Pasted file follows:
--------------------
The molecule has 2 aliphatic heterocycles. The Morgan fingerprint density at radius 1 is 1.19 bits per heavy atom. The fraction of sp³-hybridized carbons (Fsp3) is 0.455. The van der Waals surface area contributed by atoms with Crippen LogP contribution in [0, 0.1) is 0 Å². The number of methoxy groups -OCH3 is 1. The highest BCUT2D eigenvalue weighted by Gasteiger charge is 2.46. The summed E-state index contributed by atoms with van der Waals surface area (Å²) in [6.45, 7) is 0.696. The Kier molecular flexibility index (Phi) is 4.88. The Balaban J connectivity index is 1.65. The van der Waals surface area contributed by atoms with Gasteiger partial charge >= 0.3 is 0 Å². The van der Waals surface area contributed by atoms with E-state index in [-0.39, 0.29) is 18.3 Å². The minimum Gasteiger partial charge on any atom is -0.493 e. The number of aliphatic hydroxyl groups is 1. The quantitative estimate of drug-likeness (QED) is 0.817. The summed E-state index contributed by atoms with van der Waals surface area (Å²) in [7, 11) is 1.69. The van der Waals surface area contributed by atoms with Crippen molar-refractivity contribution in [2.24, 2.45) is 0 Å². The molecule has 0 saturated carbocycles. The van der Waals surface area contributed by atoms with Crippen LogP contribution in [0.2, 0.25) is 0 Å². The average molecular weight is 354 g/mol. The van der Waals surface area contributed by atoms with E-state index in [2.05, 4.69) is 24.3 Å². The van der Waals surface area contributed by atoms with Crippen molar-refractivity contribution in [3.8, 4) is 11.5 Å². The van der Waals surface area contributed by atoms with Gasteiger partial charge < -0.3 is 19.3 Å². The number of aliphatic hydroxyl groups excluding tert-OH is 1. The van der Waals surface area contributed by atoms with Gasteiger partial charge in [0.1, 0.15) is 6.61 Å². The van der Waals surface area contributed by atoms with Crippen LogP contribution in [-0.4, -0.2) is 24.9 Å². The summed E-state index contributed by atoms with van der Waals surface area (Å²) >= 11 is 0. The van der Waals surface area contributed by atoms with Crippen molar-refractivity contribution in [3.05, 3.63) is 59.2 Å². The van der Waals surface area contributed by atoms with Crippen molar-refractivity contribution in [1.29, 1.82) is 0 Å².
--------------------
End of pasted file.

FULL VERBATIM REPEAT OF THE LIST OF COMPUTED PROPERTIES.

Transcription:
The molecule has 2 aliphatic heterocycles. The Morgan fingerprint density at radius 1 is 1.19 bits per heavy atom. The fraction of sp³-hybridized carbons (Fsp3) is 0.455. The van der Waals surface area contributed by atoms with Crippen LogP contribution in [0, 0.1) is 0 Å². The number of methoxy groups -OCH3 is 1. The highest BCUT2D eigenvalue weighted by Gasteiger charge is 2.46. The summed E-state index contributed by atoms with van der Waals surface area (Å²) in [6.45, 7) is 0.696. The Kier molecular flexibility index (Phi) is 4.88. The Balaban J connectivity index is 1.65. The van der Waals surface area contributed by atoms with Gasteiger partial charge >= 0.3 is 0 Å². The van der Waals surface area contributed by atoms with E-state index in [-0.39, 0.29) is 18.3 Å². The minimum Gasteiger partial charge on any atom is -0.493 e. The number of aliphatic hydroxyl groups is 1. The quantitative estimate of drug-likeness (QED) is 0.817. The summed E-state index contributed by atoms with van der Waals surface area (Å²) in [7, 11) is 1.69. The van der Waals surface area contributed by atoms with Crippen molar-refractivity contribution in [2.24, 2.45) is 0 Å². The molecule has 0 saturated carbocycles. The van der Waals surface area contributed by atoms with Crippen LogP contribution in [0.2, 0.25) is 0 Å². The average molecular weight is 354 g/mol. The van der Waals surface area contributed by atoms with E-state index in [2.05, 4.69) is 24.3 Å². The van der Waals surface area contributed by atoms with Crippen molar-refractivity contribution in [3.8, 4) is 11.5 Å². The van der Waals surface area contributed by atoms with Gasteiger partial charge < -0.3 is 19.3 Å². The number of aliphatic hydroxyl groups excluding tert-OH is 1. The van der Waals surface area contributed by atoms with Gasteiger partial charge in [0.1, 0.15) is 6.61 Å². The van der Waals surface area contributed by atoms with Crippen LogP contribution in [-0.4, -0.2) is 24.9 Å². The summed E-state index contributed by atoms with van der Waals surface area (Å²) >= 11 is 0. The van der Waals surface area contributed by atoms with Crippen molar-refractivity contribution in [3.05, 3.63) is 59.2 Å². The van der Waals surface area contributed by atoms with Crippen molar-refractivity contribution in [1.29, 1.82) is 0 Å².